Using a housing grant to create a home for three people in Berkshire

Case study summary

The Royal Borough of Windsor and Maidenhead, as part of the Berkshire Transforming Care Partnership (TCP), used an NHS England grant to buy a property that will give local accommodation to people with a learning disability, autism or both and behaviours that can be described as challenging.


“As Berkshire is an expensive part of the country, we have an issue with property values. A person might want to be near their family and it can be very expensive to buy a suitable home,” says David Gratix, Projects Director at Castle Gate Housing who is working with NHS Berkshire.

The TCP applied for an NHS England capital grant which they used to buy and adapt a three bedroom detached house in Berkshire. The building has been adapted to provide three large individual living spaces with shared communal areas.

The people who will be living in the building are currently inpatients in hospital settings. The provider is working closely with colleagues in the NHS and social care to make sure that the accommodation is suitable to their needs. The accommodation will ensure that people can live in their local community and retain family relationships. Without this option, it is likely that they would be placed a long way from home.

Staff from social care, health and the provider worked together to identify the three individuals’ care and accommodation needs. They then worked alongside the project manager, David Gratix, who developed this into an accommodation brief, and used it to work with the housing association to find a suitable property.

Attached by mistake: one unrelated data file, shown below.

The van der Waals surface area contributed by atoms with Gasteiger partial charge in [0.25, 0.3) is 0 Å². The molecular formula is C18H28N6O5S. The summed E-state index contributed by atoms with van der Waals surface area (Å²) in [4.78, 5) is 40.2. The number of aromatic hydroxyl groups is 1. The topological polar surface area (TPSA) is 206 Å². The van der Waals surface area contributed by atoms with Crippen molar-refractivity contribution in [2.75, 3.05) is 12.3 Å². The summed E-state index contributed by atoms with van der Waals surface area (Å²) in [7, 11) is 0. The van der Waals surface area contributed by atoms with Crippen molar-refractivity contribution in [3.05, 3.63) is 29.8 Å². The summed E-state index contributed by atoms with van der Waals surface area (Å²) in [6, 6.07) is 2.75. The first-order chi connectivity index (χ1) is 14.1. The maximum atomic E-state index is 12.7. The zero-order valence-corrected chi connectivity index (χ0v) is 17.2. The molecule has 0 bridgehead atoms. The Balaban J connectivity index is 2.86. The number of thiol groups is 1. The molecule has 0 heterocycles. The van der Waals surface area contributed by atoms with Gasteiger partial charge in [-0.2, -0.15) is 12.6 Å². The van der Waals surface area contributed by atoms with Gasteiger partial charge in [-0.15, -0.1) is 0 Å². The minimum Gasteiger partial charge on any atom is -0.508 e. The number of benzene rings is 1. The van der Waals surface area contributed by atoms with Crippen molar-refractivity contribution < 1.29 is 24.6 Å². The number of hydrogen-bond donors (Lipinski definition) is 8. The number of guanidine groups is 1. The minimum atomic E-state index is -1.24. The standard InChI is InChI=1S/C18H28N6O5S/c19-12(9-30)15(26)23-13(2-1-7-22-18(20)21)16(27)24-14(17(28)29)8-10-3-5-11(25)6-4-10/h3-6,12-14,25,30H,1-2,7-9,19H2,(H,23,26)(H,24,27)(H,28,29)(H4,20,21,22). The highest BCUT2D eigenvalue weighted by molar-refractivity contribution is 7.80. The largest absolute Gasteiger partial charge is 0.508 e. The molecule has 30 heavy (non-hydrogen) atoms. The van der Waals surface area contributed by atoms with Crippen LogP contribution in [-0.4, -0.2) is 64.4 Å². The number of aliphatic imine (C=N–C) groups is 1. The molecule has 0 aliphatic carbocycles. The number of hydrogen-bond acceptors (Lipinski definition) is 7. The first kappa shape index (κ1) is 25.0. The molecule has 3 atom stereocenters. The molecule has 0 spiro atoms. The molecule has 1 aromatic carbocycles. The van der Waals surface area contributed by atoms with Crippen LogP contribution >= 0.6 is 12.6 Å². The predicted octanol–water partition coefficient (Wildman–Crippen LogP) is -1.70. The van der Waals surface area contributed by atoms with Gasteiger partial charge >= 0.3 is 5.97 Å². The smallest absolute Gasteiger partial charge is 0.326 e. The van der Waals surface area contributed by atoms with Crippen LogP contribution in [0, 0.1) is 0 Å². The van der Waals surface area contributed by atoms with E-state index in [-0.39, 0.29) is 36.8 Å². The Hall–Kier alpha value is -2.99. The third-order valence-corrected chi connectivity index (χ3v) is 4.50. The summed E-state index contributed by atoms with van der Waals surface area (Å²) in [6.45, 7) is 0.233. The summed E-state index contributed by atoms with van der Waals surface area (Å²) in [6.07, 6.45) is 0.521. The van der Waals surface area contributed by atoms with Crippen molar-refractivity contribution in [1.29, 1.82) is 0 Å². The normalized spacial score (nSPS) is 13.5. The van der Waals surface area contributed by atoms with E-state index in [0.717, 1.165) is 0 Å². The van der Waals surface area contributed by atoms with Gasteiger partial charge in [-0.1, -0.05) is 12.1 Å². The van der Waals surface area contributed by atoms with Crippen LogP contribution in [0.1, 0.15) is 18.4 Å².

In line with NHS England’s housing guidance, Building the Right Home, the tenancy and the care contract are separate – and in this instance the providers of care and housing are also different. The individuals will have their own tenancy agreement which gives them housing rights. This means that one isn’t dependent on the other, and the residents are not restricted in changing their care provider or moving house if they want to.

The challenges that David has faced have been system challenges: “The process of applying for a grant and acquiring a property can be difficult, and being in a buying chain can slow you down.”

One challenge was that the TCP needed a 10% deposit to exchange contracts on the property, but the grant wasn’t due to come through until the sale completed. David arranged for NHS England to make an advance payment which allowed the purchase to go ahead.

For David, getting their housing right is vital to a person’s quality of life: “It’s got to be person-centred. If it’s not suited to that person’s needs their stress levels can rise and they are at risk of ending up back in hospital. That’s why it’s important to be in bespoke accommodation: it’s all about enabling them to live independently in the community.”

The building is in the final stages of being adapted to ensure that it is suitable and safe for the prospective tenants to move in. They are all working with their care teams to prepare for the move.


David Gratix, Projects Director, Castle Gate Housing